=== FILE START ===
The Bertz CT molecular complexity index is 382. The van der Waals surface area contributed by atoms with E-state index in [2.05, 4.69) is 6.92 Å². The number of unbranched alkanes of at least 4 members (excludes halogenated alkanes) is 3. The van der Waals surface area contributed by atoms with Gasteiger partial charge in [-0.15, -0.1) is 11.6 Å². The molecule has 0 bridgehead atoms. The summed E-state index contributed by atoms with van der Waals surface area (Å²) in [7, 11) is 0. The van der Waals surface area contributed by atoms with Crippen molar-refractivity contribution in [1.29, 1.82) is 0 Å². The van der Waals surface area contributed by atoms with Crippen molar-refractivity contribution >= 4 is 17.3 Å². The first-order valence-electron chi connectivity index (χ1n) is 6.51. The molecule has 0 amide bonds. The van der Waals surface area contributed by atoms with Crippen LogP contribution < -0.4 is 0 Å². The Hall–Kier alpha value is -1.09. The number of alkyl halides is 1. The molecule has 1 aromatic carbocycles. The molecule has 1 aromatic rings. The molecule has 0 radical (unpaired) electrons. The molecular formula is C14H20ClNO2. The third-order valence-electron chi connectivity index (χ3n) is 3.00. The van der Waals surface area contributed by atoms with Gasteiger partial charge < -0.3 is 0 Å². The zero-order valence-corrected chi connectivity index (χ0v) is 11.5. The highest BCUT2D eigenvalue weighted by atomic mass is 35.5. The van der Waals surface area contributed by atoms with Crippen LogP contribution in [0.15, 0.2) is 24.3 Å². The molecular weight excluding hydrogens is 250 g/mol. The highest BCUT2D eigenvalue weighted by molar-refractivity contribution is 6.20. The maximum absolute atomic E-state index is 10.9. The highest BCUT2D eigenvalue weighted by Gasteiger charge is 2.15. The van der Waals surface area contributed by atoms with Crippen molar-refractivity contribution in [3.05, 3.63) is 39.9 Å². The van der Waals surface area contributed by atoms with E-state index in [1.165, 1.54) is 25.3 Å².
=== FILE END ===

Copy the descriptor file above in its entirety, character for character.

The Bertz CT molecular complexity index is 382. The van der Waals surface area contributed by atoms with E-state index in [2.05, 4.69) is 6.92 Å². The number of unbranched alkanes of at least 4 members (excludes halogenated alkanes) is 3. The van der Waals surface area contributed by atoms with Gasteiger partial charge in [-0.15, -0.1) is 11.6 Å². The molecule has 0 bridgehead atoms. The summed E-state index contributed by atoms with van der Waals surface area (Å²) in [7, 11) is 0. The van der Waals surface area contributed by atoms with Crippen molar-refractivity contribution in [1.29, 1.82) is 0 Å². The van der Waals surface area contributed by atoms with Crippen molar-refractivity contribution >= 4 is 17.3 Å². The first-order valence-electron chi connectivity index (χ1n) is 6.51. The molecule has 0 amide bonds. The van der Waals surface area contributed by atoms with Crippen LogP contribution < -0.4 is 0 Å². The Hall–Kier alpha value is -1.09. The number of alkyl halides is 1. The molecule has 1 aromatic carbocycles. The molecule has 1 aromatic rings. The molecule has 0 radical (unpaired) electrons. The molecular formula is C14H20ClNO2. The third-order valence-electron chi connectivity index (χ3n) is 3.00. The van der Waals surface area contributed by atoms with Gasteiger partial charge < -0.3 is 0 Å². The zero-order valence-corrected chi connectivity index (χ0v) is 11.5. The highest BCUT2D eigenvalue weighted by atomic mass is 35.5. The van der Waals surface area contributed by atoms with Crippen LogP contribution in [0.15, 0.2) is 24.3 Å². The molecular weight excluding hydrogens is 250 g/mol. The highest BCUT2D eigenvalue weighted by molar-refractivity contribution is 6.20. The maximum absolute atomic E-state index is 10.9. The highest BCUT2D eigenvalue weighted by Gasteiger charge is 2.15. The van der Waals surface area contributed by atoms with Crippen molar-refractivity contribution in [3.05, 3.63) is 39.9 Å². The van der Waals surface area contributed by atoms with E-state index in [1.165, 1.54) is 25.3 Å².